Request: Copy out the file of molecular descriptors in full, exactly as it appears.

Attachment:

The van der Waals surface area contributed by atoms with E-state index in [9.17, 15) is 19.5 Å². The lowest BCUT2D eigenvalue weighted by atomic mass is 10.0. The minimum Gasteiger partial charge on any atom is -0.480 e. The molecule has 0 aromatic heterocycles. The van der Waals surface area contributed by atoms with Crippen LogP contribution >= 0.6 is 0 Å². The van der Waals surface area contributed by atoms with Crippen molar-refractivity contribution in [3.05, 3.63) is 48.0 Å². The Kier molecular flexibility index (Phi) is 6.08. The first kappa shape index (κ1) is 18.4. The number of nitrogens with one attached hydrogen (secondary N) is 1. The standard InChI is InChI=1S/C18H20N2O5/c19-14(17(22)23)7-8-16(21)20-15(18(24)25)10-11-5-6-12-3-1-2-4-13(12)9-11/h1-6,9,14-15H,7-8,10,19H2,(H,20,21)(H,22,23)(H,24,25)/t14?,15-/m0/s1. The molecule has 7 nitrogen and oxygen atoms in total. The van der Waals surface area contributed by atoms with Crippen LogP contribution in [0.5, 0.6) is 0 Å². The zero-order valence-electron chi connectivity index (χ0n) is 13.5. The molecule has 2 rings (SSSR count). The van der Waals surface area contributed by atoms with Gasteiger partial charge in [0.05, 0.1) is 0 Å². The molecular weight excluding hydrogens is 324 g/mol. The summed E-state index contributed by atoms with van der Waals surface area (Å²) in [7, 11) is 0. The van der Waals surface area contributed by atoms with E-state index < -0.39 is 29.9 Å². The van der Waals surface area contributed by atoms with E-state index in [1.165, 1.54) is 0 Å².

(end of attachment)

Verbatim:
The van der Waals surface area contributed by atoms with E-state index in [9.17, 15) is 19.5 Å². The lowest BCUT2D eigenvalue weighted by atomic mass is 10.0. The minimum Gasteiger partial charge on any atom is -0.480 e. The molecule has 0 aromatic heterocycles. The van der Waals surface area contributed by atoms with Crippen LogP contribution >= 0.6 is 0 Å². The van der Waals surface area contributed by atoms with Crippen molar-refractivity contribution in [3.05, 3.63) is 48.0 Å². The Kier molecular flexibility index (Phi) is 6.08. The first kappa shape index (κ1) is 18.4. The number of nitrogens with one attached hydrogen (secondary N) is 1. The standard InChI is InChI=1S/C18H20N2O5/c19-14(17(22)23)7-8-16(21)20-15(18(24)25)10-11-5-6-12-3-1-2-4-13(12)9-11/h1-6,9,14-15H,7-8,10,19H2,(H,20,21)(H,22,23)(H,24,25)/t14?,15-/m0/s1. The molecule has 7 nitrogen and oxygen atoms in total. The van der Waals surface area contributed by atoms with Crippen LogP contribution in [0.5, 0.6) is 0 Å². The zero-order valence-electron chi connectivity index (χ0n) is 13.5. The molecule has 2 rings (SSSR count). The van der Waals surface area contributed by atoms with Gasteiger partial charge in [0.05, 0.1) is 0 Å². The molecular weight excluding hydrogens is 324 g/mol. The summed E-state index contributed by atoms with van der Waals surface area (Å²) in [7, 11) is 0. The van der Waals surface area contributed by atoms with E-state index < -0.39 is 29.9 Å². The van der Waals surface area contributed by atoms with E-state index in [1.165, 1.54) is 0 Å².